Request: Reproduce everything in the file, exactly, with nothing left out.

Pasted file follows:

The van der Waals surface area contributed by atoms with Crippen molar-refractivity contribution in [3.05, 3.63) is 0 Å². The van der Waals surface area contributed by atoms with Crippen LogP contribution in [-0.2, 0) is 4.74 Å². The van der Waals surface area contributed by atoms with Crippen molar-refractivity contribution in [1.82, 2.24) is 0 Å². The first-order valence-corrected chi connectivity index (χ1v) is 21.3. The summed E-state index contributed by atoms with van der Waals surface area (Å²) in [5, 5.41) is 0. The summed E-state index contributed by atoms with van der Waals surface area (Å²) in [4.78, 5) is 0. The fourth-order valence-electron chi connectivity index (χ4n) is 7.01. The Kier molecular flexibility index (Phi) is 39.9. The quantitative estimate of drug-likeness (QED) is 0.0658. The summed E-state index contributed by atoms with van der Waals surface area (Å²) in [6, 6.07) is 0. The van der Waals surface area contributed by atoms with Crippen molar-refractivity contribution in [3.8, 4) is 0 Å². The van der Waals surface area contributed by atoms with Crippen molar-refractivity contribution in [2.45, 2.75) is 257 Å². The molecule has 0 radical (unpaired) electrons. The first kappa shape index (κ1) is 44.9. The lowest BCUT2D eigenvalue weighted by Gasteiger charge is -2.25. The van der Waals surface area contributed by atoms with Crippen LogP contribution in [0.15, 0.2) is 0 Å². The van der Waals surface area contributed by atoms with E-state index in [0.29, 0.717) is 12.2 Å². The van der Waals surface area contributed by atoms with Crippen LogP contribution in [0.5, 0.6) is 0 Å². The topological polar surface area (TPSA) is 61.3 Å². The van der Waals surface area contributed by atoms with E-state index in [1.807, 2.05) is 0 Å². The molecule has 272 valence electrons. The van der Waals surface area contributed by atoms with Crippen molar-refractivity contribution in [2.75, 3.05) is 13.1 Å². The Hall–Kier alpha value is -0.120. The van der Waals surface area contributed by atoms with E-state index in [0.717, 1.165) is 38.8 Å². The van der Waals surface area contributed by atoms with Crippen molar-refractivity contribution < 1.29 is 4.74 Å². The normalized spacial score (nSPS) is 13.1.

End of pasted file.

The van der Waals surface area contributed by atoms with Crippen molar-refractivity contribution in [3.05, 3.63) is 0 Å². The van der Waals surface area contributed by atoms with Crippen LogP contribution in [-0.2, 0) is 4.74 Å². The van der Waals surface area contributed by atoms with Crippen molar-refractivity contribution in [1.82, 2.24) is 0 Å². The first-order valence-corrected chi connectivity index (χ1v) is 21.3. The summed E-state index contributed by atoms with van der Waals surface area (Å²) in [5, 5.41) is 0. The summed E-state index contributed by atoms with van der Waals surface area (Å²) in [4.78, 5) is 0. The fourth-order valence-electron chi connectivity index (χ4n) is 7.01. The Kier molecular flexibility index (Phi) is 39.9. The quantitative estimate of drug-likeness (QED) is 0.0658. The summed E-state index contributed by atoms with van der Waals surface area (Å²) in [6, 6.07) is 0. The van der Waals surface area contributed by atoms with Crippen molar-refractivity contribution in [3.8, 4) is 0 Å². The van der Waals surface area contributed by atoms with Crippen molar-refractivity contribution in [2.45, 2.75) is 257 Å². The molecule has 0 radical (unpaired) electrons. The first kappa shape index (κ1) is 44.9. The lowest BCUT2D eigenvalue weighted by Gasteiger charge is -2.25. The van der Waals surface area contributed by atoms with Crippen LogP contribution in [0.15, 0.2) is 0 Å². The van der Waals surface area contributed by atoms with E-state index in [0.29, 0.717) is 12.2 Å². The van der Waals surface area contributed by atoms with Crippen LogP contribution in [0.5, 0.6) is 0 Å². The topological polar surface area (TPSA) is 61.3 Å². The van der Waals surface area contributed by atoms with E-state index in [1.807, 2.05) is 0 Å². The molecule has 272 valence electrons. The van der Waals surface area contributed by atoms with Crippen molar-refractivity contribution in [2.75, 3.05) is 13.1 Å². The Hall–Kier alpha value is -0.120. The van der Waals surface area contributed by atoms with E-state index in [0.717, 1.165) is 38.8 Å². The van der Waals surface area contributed by atoms with Crippen molar-refractivity contribution < 1.29 is 4.74 Å². The normalized spacial score (nSPS) is 13.1.